Scarlet Nexus makes a solid first impression. The game’s opening minutes go out of their way to convey the idea that the adventure to follow, though one that will rely on anime tropes, is trying to set itself apart from the crowd in several ways, and with combat that’s instantly fun and world-building that immediately pulls you in, Scarlet Nexus is certainly successful in convincing you that it’s got some unusual charms up its sleeve. As the game progresses, while those two elements – the combat and the world – remain consistently compelling, everything else around them fades away into mediocrity. The result? A decent, enjoyable game, but one that fails to live up to its exciting potential.
Bandai Namco’s newest action RPG is set in a futuristic cyberpunk setting, or “brainpunk”, as the developers like to call it. Technology based on powers arising out of the human brain have dragged the world kicking and screaming into the future, with superpowered people with all sorts of extrasensory abilities found everywhere. With that, however, comes trouble, as it often does with any kind of progress. Here, it comes in the form of the Others, weird and twisted monsters born under mysterious circumstances that descend from the sky to literally eat human brains. And standing against them is the OSF, the Other Suppression Force, an elite group of soldiers who use their brain powers to protect the world from the threat of these monsters.
"Scarlet Nexus is decent, enjoyable game, but one that fails to live up to its exciting potential. "
Scarlet Nexus’ dual protagonists, Kasane and Yuito, are both cadets in the OSF who’ve just become new soldiers after completing their training, and the story… it goes places. Conspiracies, battling against oppressive forces, civil uprisings, large-scale conflicts between warring nations, time travel, and of course, the fight against them Others themselves are all pieces of the puzzle here, and sure enough, you can’t fault Scarlet Nexus for being ambitious. But the narrative’s qualities largely exist on a very superficial level- though fun at times in a very stupid kind of way, by and large, Scarlet Nexus’ storytelling is rough and uneven.
The vast majority of characters in the game’s massive cast are anime tropes in both visual design and personality, and though the game certainly makes an attempt to flesh out the backstories of each of these characters, I largely found myself disconnected from most of them. Other than the two protagonists, I didn’t really care much for most of the characters, and was wavering between indifference and being annoyed.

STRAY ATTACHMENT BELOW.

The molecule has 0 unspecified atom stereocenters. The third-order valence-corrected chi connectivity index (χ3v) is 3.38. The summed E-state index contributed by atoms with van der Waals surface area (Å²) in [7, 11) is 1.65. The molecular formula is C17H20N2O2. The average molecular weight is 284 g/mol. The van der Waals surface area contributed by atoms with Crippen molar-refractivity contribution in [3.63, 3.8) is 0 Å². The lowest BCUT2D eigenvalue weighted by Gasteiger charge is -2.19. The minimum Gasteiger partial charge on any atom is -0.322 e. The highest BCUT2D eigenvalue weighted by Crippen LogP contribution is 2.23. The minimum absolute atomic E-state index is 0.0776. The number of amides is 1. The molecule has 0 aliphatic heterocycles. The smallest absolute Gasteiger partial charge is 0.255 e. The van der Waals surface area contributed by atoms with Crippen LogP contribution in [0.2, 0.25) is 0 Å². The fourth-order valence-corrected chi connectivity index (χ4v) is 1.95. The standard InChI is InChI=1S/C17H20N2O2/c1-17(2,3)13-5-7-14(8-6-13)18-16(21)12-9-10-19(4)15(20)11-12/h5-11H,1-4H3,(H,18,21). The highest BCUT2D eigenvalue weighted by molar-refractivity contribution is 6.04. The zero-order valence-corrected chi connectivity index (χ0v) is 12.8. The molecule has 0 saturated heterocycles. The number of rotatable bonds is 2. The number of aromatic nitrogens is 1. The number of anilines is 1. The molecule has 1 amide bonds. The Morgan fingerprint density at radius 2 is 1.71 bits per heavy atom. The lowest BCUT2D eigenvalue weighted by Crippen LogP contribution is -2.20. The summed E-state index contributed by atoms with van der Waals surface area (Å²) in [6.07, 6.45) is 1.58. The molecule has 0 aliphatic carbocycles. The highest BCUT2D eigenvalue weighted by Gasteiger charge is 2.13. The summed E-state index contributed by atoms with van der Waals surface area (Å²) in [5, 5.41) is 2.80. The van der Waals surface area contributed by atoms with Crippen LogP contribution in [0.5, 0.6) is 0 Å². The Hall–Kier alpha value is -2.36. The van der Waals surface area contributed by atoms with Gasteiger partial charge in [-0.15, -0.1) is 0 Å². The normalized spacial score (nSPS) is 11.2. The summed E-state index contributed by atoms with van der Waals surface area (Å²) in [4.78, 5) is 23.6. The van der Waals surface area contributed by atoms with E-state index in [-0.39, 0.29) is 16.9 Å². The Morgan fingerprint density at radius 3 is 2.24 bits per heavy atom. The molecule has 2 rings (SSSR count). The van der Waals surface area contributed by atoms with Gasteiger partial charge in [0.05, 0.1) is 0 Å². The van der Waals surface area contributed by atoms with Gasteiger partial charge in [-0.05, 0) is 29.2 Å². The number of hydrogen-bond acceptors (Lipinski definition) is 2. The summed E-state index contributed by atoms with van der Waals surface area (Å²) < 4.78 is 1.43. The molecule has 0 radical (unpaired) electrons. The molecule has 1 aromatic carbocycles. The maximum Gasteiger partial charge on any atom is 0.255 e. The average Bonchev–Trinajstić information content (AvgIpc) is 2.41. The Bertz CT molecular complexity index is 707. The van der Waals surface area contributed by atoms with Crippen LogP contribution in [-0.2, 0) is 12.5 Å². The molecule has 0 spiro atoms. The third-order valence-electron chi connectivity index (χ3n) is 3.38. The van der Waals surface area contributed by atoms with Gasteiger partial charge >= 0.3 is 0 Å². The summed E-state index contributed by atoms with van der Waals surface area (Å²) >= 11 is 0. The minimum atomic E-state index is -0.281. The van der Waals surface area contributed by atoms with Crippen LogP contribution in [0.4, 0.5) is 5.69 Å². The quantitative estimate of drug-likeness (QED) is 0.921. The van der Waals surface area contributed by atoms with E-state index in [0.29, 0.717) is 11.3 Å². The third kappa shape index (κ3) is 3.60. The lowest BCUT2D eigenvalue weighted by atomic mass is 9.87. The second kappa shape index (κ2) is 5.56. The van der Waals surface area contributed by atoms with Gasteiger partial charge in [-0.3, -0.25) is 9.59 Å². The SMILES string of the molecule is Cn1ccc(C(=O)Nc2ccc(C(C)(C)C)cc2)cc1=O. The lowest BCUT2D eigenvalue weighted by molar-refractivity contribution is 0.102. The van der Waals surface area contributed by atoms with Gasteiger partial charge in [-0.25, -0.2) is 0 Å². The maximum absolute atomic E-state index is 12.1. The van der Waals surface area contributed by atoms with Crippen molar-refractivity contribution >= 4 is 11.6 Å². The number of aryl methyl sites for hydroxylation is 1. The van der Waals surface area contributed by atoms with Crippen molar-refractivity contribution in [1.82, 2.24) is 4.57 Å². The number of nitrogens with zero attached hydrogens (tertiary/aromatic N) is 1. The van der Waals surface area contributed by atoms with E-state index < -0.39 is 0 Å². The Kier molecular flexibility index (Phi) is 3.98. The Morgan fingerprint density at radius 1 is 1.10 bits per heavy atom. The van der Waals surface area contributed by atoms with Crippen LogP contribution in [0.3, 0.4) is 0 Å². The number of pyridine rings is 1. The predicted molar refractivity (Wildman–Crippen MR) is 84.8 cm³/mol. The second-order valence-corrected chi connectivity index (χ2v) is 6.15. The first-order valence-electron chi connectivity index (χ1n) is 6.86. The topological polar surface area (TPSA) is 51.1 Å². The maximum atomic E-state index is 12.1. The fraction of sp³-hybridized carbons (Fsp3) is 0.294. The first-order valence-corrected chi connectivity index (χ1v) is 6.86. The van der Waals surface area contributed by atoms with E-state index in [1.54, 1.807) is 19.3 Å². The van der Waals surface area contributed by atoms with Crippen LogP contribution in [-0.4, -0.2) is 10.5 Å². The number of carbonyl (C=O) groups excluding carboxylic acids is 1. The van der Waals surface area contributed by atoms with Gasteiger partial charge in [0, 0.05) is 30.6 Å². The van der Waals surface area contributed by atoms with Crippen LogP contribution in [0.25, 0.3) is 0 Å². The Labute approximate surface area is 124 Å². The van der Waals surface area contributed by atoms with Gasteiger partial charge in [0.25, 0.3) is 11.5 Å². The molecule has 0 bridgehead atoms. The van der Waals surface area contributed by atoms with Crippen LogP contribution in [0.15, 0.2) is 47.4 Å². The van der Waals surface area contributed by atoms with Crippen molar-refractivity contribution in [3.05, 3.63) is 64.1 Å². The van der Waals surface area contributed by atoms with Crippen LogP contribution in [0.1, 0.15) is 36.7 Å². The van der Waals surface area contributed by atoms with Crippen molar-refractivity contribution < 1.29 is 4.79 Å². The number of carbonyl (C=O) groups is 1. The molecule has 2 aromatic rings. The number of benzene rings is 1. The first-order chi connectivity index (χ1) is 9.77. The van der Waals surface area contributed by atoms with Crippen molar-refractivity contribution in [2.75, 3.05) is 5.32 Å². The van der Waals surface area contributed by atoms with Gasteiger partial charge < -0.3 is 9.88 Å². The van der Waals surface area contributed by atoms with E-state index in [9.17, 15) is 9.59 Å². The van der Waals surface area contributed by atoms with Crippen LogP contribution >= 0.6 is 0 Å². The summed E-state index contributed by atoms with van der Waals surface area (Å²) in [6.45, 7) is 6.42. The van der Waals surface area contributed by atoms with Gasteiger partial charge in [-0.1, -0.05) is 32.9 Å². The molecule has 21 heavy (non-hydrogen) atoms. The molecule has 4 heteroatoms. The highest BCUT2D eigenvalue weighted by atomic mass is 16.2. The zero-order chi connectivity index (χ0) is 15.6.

Meanwhile, the writing is also far from perfect. Plot holes and narrative inconsistencies are a dime a dozen, and from characters behaving in ways that make no sense in context of what’s going on in the plot to plot twists and revelations seemingly coming out of nowhere at times, Scarlet Nexus’ story keeps stumbling over itself. And with Yuito and Kasane each having a separate campaign of their own, that’s something that gets old quickly. Though it’s fun to play through the story after finishing it one character and then seeing it from the perspective of the other, the fact that Scarlet Nexus almost seems to be willfully tripping over itself in the narrative department can be quite frustrating at times. The fact that there’s some overlap at times across the two campaigns, especially in the earlier stages, doesn’t do it any favours.
"The narrative’s qualities largely exist on a very superficial level- though fun at times in a very stupid kind of way, by and large, Scarlet Nexus’ storytelling is rough and uneven."
Again, it’s not that the story is bad– if you don’t think about it too much (or at all, at times), it can be an enjoyable plot, but given the rich nature of the game’s world and the inherent potential of its fascinating setting and the themes it touches on but never really fully embraces, I can’t help but feel like in being little more than mindless fun, Scarlet Nexus’ story does a disservice to the potential of its premise. Thankfully, its world-building is consistently solid, and from interesting lore that is thankfully strong enough to withstand clumsy exposition to consistently imaginative art design, the cyberpunk world of Scarlet Nexus kept me engaged for the entirety of the experience.
As good as the world-building is, what really stands out in Scarlet Nexus is the combat, which feels like the one aspect of the experience that does all it could have with the game’s premise and setting. Combat in Scarlet Nexus is a mixture of melee combat and using extrasensory abilities, and from the very first second to the very last, it’s fast, frantic, kinetic, and brilliantly flashy. Melee attacks feel punchy and satisfying, and combined with perfect dodges, aerial combat, and other things, it offers a surprising balance of superficial style and deceptive complexity even in its most fundamental stages.